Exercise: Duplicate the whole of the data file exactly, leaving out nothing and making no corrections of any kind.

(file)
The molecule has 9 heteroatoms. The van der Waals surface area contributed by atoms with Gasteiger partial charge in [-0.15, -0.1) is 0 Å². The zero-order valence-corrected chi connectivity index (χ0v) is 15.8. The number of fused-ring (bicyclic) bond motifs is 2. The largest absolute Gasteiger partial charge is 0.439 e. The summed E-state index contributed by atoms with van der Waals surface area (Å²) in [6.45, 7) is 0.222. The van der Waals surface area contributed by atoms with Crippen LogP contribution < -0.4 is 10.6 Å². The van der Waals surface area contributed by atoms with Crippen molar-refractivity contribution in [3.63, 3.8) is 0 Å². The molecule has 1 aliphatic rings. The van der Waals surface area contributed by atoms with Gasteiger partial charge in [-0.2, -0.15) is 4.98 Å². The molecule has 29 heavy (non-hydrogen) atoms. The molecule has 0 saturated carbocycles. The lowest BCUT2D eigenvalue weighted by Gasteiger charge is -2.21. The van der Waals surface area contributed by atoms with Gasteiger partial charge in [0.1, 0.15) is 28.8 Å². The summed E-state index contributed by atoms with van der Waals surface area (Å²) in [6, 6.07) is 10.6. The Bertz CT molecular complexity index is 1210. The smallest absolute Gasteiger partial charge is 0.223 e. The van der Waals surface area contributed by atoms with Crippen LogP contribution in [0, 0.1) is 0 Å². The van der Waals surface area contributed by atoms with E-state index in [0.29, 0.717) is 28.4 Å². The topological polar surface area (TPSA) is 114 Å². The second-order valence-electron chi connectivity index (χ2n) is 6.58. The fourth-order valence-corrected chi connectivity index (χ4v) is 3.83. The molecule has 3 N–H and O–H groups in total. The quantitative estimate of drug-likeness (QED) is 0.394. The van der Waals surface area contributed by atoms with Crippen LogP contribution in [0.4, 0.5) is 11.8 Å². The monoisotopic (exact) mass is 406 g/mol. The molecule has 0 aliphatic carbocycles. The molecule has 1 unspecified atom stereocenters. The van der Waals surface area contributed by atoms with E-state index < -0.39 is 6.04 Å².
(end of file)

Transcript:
The molecule has 9 heteroatoms. The van der Waals surface area contributed by atoms with Gasteiger partial charge in [-0.15, -0.1) is 0 Å². The zero-order valence-corrected chi connectivity index (χ0v) is 15.8. The number of fused-ring (bicyclic) bond motifs is 2. The largest absolute Gasteiger partial charge is 0.439 e. The summed E-state index contributed by atoms with van der Waals surface area (Å²) in [6.45, 7) is 0.222. The van der Waals surface area contributed by atoms with Crippen LogP contribution < -0.4 is 10.6 Å². The van der Waals surface area contributed by atoms with Crippen molar-refractivity contribution in [3.63, 3.8) is 0 Å². The molecule has 1 aliphatic rings. The van der Waals surface area contributed by atoms with Gasteiger partial charge in [-0.2, -0.15) is 4.98 Å². The molecule has 29 heavy (non-hydrogen) atoms. The molecule has 0 saturated carbocycles. The lowest BCUT2D eigenvalue weighted by Gasteiger charge is -2.21. The van der Waals surface area contributed by atoms with Gasteiger partial charge in [0.1, 0.15) is 28.8 Å². The summed E-state index contributed by atoms with van der Waals surface area (Å²) in [6, 6.07) is 10.6. The Bertz CT molecular complexity index is 1210. The smallest absolute Gasteiger partial charge is 0.223 e. The van der Waals surface area contributed by atoms with Crippen LogP contribution in [0, 0.1) is 0 Å². The van der Waals surface area contributed by atoms with E-state index in [0.29, 0.717) is 28.4 Å². The topological polar surface area (TPSA) is 114 Å². The second-order valence-electron chi connectivity index (χ2n) is 6.58. The fourth-order valence-corrected chi connectivity index (χ4v) is 3.83. The molecule has 3 N–H and O–H groups in total. The quantitative estimate of drug-likeness (QED) is 0.394. The van der Waals surface area contributed by atoms with Crippen LogP contribution in [0.4, 0.5) is 11.8 Å². The monoisotopic (exact) mass is 406 g/mol. The molecule has 0 aliphatic carbocycles. The molecule has 1 unspecified atom stereocenters. The van der Waals surface area contributed by atoms with E-state index < -0.39 is 6.04 Å².